He was sworn in on July 16, 1982, as the sixtieth U.S. Secretary of State and served until January 20, 1989. In January 1989, he rejoined Stanford University as the Jack Steele Parker Professor of International Economics at the Graduate School of Business and a distinguished fellow at the Hoover Institution.
He is a member of the board of directors of Fremont Group and Accretive Health. He is chairman of the J. P. Morgan Chase International Council and chairman of the Accenture Energy Advisory Board. He is also chairman of the California Governor's Council of Economic Advisors and co-chairman of the Committee on the Present Danger.
He was awarded the Medal of Freedom, the nation's highest civilian honor, on January 19, 1989. He also received the Seoul Peace Prize (1992), the Eisenhower Medal for Leadership and Service (2001), and the Reagan Distinguished American Award (2002). He is the recipient of the Elliot Richardson Prize for Excellence and Integrity in Public Service, The James H. Doolittle Award, and the John Witherspoon Medal for Distinguished Statesmanship.
The George Shultz National Foreign Service Training Center in Arlington, Virginia, was dedicated on May 29, 2002.
Dr. Harold Palmer Smith Jr.
Harold Palmer Smith, Jr. holds the appointment of Distinguished Visiting Scholar and Professor with the Goldman School of Public Policy at the University of California at Berkeley where he focuses on the impact of technology on foreign and defense policy.
In 1993, Dr. Smith accepted an appointment with the Clinton Administration as Assistant to the Secretary of Defense for Nuclear, Chemical, and Biological Defense Programs with responsibilities for reduction and maintenance of the American and NATO arsenals of nuclear weapons, dismantlement of the chemical weapon stockpile, oversight of the chemical and biological defense programs, management of counter-proliferation acquisition, and management of treaties related to strategic weapons.
He was responsible for implementation of the Cooperative Threat Reduction (Nunn Lugar) program, which assists the former Soviet Union in the dismantlement of their weapons of mass destruction and in converting their related industries to commercial production. The Defense Special Weapons Agency and the On Site Inspection Agency reported to him. He returned to private life in 1998.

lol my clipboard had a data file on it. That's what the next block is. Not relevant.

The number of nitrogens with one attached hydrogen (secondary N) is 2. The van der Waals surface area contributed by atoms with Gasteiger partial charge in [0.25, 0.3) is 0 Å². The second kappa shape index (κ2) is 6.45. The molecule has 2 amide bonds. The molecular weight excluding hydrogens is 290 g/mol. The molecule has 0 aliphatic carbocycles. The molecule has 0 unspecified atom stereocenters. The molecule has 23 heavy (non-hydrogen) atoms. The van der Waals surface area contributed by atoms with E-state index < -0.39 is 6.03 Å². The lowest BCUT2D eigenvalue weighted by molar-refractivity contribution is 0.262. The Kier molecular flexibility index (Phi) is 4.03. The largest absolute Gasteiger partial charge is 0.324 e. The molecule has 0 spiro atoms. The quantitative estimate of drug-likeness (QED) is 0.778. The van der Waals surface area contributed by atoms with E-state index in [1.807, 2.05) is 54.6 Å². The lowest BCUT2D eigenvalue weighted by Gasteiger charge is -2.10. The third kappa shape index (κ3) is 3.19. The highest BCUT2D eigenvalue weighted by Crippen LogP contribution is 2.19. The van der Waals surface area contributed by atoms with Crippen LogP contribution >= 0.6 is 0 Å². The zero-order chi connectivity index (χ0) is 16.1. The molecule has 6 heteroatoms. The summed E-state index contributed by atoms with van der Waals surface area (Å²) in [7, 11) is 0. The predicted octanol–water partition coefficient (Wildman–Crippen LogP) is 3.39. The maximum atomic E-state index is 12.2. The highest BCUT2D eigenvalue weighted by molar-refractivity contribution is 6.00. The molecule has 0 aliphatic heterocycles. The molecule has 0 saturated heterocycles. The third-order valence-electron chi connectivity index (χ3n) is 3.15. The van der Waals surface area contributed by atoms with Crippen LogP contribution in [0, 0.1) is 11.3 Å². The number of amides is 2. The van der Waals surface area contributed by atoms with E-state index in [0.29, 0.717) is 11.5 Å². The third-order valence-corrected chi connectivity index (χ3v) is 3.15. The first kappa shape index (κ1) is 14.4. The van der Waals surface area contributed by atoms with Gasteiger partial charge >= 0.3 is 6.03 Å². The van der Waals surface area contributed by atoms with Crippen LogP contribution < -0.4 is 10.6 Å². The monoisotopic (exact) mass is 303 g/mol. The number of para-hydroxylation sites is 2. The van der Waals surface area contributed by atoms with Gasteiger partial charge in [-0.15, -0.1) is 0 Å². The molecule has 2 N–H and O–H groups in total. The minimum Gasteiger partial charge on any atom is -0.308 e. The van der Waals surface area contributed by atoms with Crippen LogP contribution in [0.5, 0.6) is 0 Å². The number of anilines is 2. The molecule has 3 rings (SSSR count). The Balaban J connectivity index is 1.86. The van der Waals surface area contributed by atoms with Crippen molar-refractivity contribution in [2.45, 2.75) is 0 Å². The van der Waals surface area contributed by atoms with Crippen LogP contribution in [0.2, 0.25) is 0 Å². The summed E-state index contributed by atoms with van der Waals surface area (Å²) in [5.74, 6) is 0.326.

In 1960, after receiving the PhD in nuclear engineering from MIT, he joined the faculty of UCB where he published extensively on the optimal control of exotic nuclear systems and on the interaction of radiation with surfaces, including ion implantation of silicon.
He retired as professor and chairman of the Department of Applied Science in 1976 in order to pursue his interests in managerial consulting and entrepreneurial ventures. The Palmer Smith Corporation, a consulting firm specializing in management of high technology programs, was established and retained by many of the largest defense contractors. He was one of the early principals of SAIC, RDA-Logicon, and JAYCOR.
Ivan Oelrich, Vice President of the Strategic Security Program at the Federation of American Scientists, believes American support for a large nuclear arsenal is a result of outdated Cold War paranoia.
He argues that nuclear weapons only heighten global insecurity.
Nuclear weapons offer no leverage in dealing with scoundrel leaders in a military sense. America can never drop another atomic bomb except, maybe, in retaliation to one dropped on us.
However, it does have advantages in that other nations want to join the group of nuclear nations. It is ego driven more than a defense. Iran doesn't want nuclear weapons to protect a nuclear attack by Israel, it wants those weapons so that they are on the same psycological playing field. Iran wants to be a grown up nation. It wants to be powerful.
Notice, however, that proving one can be a powerful player is based on destruction, not on construction.
Instead of Iran spending millions of dollars on a space program and placing an Iranian on the Moon, they've chosen destructive power in the creation of nuclear warheads.
If If? the information laid down for over 60 years of nuclear exploitation is the ground rules of the D.O.E.
This forensic theory could put Israel in danger of
selling nuclear intelligence to the highest bidder.